How Dianrong is taking on shadow banking with blockchain

The Chinese P2P lender teams up with software startup R3 to provide new supply-chain financing by the distributed ledger technology that underpins cryptocurrencies.

Blockchain isn't only about supporting cryptocurrencies like bitcoin or ethereum. Dianrong, a Shanghai-based P2P lending platform, is tapping the distributed ledger technology in an attempt to boost supports for cash-strapped small businesses. In doing so, it's hoping to find a transparent and efficient way of building its share of China's vast non-bank lending industry, at a time when regulators are putting shadow banking under the spotlight.

Dianrong has developed the new Corda app (“CorDapp”) which leverages R3’s blockchain technology platform.

For investors, blockchain puts the small businesses, the P2P investors and regulators all on the same page. With a low-cost and decentralised-ledger approach to managing information, the technology gives all parties instant access to information in an encrypted format, and it creates an audit trail each time data is changed. 

The company matches online lenders and borrowers, providing loans of up to Rmb1 million ($156,000) for small businesses. It said the new app would deliver an efficient and secure access point to Dianrong's end-to-end, blockchain-based supply-chain finance solution. It will also, according to Dianrong, ensure transparency among counterparties.

Matching services such as Dianrong – as well as direct peer-to-peer lending services – are the latest iteration of China’s shadow banking boom, which has been filling the liquidity gap left by heavily regulated traditional lenders. Its latest innovation is a sign lending providers outside the traditional banking sector are still innovating as they seek growth, despite China's deleverging campaign.

To be sure, peer-to-peer lending organisations are under regulation, unlike some parts of the broad shadow banking sector. In Diarong's case, this is by the China Banking Regulatory Commission and the Shanghai Financial Services Offices.

"Today, only 15% of micro and small businesses have adequate access to credit. This funding gap is particularly evident in large, complex supply chains where small business owners struggle to get the basic financing they need to operate,” said Soul Htite, executive chairman of Dianrong

Founded in 2012, the Shanghai-based company raised $70 million in January from an additional series D round, that followed an initial $220 million series D round in August 2017.

When asked by FinanceAsia whether his company was interested in merging with rivals — a common trend among start-ups, not least in China — Htite would not speculate. But, he added: “As the internet industry has reached a level of maturity, consolidation in inevitable and that’s what we’re seeing.”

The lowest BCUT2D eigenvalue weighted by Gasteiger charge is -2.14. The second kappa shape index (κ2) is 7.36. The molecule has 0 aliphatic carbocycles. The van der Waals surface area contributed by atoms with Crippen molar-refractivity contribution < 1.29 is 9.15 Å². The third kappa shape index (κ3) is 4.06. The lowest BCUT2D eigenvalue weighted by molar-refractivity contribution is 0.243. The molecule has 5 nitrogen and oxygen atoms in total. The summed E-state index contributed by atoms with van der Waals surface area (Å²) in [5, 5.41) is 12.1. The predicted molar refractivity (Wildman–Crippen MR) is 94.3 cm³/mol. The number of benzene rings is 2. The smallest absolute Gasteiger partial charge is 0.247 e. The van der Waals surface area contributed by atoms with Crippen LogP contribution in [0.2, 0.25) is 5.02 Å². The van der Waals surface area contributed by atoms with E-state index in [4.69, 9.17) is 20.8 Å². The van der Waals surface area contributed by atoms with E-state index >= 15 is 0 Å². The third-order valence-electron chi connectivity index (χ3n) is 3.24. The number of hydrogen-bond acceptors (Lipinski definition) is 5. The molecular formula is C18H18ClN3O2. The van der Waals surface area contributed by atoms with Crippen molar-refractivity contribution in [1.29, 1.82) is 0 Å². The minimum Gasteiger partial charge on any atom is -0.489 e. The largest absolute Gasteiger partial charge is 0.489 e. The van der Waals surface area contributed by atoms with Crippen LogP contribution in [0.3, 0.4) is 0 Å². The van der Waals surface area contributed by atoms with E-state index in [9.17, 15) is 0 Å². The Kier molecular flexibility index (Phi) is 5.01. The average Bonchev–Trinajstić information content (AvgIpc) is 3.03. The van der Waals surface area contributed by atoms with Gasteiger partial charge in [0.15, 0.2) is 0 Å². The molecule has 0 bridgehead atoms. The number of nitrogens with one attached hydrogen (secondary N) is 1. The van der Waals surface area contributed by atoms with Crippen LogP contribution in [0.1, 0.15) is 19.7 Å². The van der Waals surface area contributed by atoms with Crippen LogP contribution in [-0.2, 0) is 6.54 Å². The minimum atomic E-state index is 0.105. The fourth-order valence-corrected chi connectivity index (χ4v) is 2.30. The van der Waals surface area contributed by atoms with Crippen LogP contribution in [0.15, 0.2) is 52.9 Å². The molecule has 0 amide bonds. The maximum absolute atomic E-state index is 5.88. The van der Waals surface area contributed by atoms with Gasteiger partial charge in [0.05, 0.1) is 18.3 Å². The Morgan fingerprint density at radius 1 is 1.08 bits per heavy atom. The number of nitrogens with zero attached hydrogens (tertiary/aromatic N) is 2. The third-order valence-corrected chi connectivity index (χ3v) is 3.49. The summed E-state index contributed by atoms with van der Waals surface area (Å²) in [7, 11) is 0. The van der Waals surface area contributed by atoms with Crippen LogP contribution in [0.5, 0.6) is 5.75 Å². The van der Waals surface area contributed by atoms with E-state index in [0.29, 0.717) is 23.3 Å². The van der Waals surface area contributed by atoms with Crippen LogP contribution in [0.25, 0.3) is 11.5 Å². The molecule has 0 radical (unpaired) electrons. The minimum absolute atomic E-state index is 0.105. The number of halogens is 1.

He said the fintech and blockchain innovation were key to bridging the funding gap in China and would build transparency and trust across global supply chain finance processes.

“Dianrong has made the strategic decision to further expand our supply chain finance network to make it easier for partners worldwide to adopt our solution,” he said. “R3’s proven Corda platform will help provide the scalability, customisation and global reach supply chain finance demands.

“Through CorDapp, we can make this solution even more accessible and easier to use for supply chains in China and around the world,” he said.


Htite said he saw regulation around shadow banking as a positive development.

“Currently those small loans and guaranteed companies in China are not reported anywhere,” Htite said. “Regulating those companies will help reduce systemic risk in the banking system in China.

“The shadow banking business in China is about a $5 trillion industry, an ocean for many online lenders to tackle,” he said.

Loan originations at the P2P lender, which is backed by the likes of TigerGlobal, ORIX, Standard Chartered Private Equity and Singapore state investor GIC, rose to about Rmb23 billion at the end of 2017, up from Rmb16 billion in 2016, according to Htite.


Regulators in China are grappling with what has been described as a ‘debt bomb’, cracking down on informal banking channels such as wealth management products and online lending.

As debt-reliant corporates – particularly in the real estate sector – are pushed to areas regulators can’t reach, shadow banking, which performs bank-like services but generally without any of the safeguards, has boomed.

While shadow banking is often more expensive than borrowing from China’s traditional Big Four banks, it does have the advantage of being quick, convenient and at least obtainable in a market where everything from bond financing to personal loans has been squeezed.

Despite the central government’s warnings, it appears shadow banking will remain a significant part of China’s financial system as innovative lenders use regulatory arbitrage to stay one step ahead of the authorities.

The figures for off-balance-sheet lending are huge.

According to the latest report from the Financial Stability Board, China contributed $7 trillion – or 15.5% – of the $45tn assets that make up FSB’s conservative definition of shadow banking.

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